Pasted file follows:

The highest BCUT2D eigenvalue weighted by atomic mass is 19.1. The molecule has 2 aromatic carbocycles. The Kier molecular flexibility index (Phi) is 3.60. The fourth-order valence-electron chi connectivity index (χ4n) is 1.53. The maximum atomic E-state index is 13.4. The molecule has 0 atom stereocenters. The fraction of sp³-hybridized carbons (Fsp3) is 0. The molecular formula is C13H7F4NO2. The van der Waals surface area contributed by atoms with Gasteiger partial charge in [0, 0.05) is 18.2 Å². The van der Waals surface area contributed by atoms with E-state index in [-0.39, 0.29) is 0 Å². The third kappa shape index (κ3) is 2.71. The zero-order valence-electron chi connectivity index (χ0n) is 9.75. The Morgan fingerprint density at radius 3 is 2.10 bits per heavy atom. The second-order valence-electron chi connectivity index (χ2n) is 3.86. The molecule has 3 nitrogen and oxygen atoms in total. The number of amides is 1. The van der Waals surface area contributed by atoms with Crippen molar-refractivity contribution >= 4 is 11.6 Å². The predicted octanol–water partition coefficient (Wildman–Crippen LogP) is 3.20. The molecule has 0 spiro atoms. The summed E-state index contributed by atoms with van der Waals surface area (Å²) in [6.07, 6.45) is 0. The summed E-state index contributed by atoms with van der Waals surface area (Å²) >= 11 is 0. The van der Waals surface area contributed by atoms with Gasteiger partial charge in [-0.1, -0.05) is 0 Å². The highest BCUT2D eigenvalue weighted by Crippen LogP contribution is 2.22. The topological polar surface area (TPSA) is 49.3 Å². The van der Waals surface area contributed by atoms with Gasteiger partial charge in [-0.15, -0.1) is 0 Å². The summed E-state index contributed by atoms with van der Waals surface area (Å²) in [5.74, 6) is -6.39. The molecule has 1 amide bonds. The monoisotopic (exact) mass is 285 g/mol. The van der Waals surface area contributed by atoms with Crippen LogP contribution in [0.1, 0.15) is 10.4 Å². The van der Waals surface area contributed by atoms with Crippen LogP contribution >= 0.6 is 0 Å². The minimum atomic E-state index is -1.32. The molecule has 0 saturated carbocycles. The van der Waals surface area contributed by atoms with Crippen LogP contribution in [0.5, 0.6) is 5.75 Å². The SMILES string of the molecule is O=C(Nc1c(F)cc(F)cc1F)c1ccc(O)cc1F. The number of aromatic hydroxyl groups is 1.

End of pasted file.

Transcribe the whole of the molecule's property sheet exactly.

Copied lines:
The highest BCUT2D eigenvalue weighted by atomic mass is 19.1. The molecule has 2 aromatic carbocycles. The Kier molecular flexibility index (Phi) is 3.60. The fourth-order valence-electron chi connectivity index (χ4n) is 1.53. The maximum atomic E-state index is 13.4. The molecule has 0 atom stereocenters. The fraction of sp³-hybridized carbons (Fsp3) is 0. The molecular formula is C13H7F4NO2. The van der Waals surface area contributed by atoms with Gasteiger partial charge in [0, 0.05) is 18.2 Å². The van der Waals surface area contributed by atoms with E-state index in [-0.39, 0.29) is 0 Å². The third kappa shape index (κ3) is 2.71. The zero-order valence-electron chi connectivity index (χ0n) is 9.75. The Morgan fingerprint density at radius 3 is 2.10 bits per heavy atom. The second-order valence-electron chi connectivity index (χ2n) is 3.86. The molecule has 3 nitrogen and oxygen atoms in total. The number of amides is 1. The van der Waals surface area contributed by atoms with Crippen molar-refractivity contribution >= 4 is 11.6 Å². The predicted octanol–water partition coefficient (Wildman–Crippen LogP) is 3.20. The molecule has 0 spiro atoms. The summed E-state index contributed by atoms with van der Waals surface area (Å²) in [6.07, 6.45) is 0. The summed E-state index contributed by atoms with van der Waals surface area (Å²) >= 11 is 0. The van der Waals surface area contributed by atoms with Gasteiger partial charge in [-0.1, -0.05) is 0 Å². The highest BCUT2D eigenvalue weighted by Crippen LogP contribution is 2.22. The topological polar surface area (TPSA) is 49.3 Å². The van der Waals surface area contributed by atoms with Gasteiger partial charge in [-0.15, -0.1) is 0 Å². The summed E-state index contributed by atoms with van der Waals surface area (Å²) in [5.74, 6) is -6.39. The molecule has 1 amide bonds. The monoisotopic (exact) mass is 285 g/mol. The van der Waals surface area contributed by atoms with Crippen LogP contribution in [0.1, 0.15) is 10.4 Å². The van der Waals surface area contributed by atoms with Crippen LogP contribution >= 0.6 is 0 Å². The minimum atomic E-state index is -1.32. The molecule has 0 saturated carbocycles. The van der Waals surface area contributed by atoms with Crippen LogP contribution in [0.5, 0.6) is 5.75 Å². The SMILES string of the molecule is O=C(Nc1c(F)cc(F)cc1F)c1ccc(O)cc1F. The number of aromatic hydroxyl groups is 1.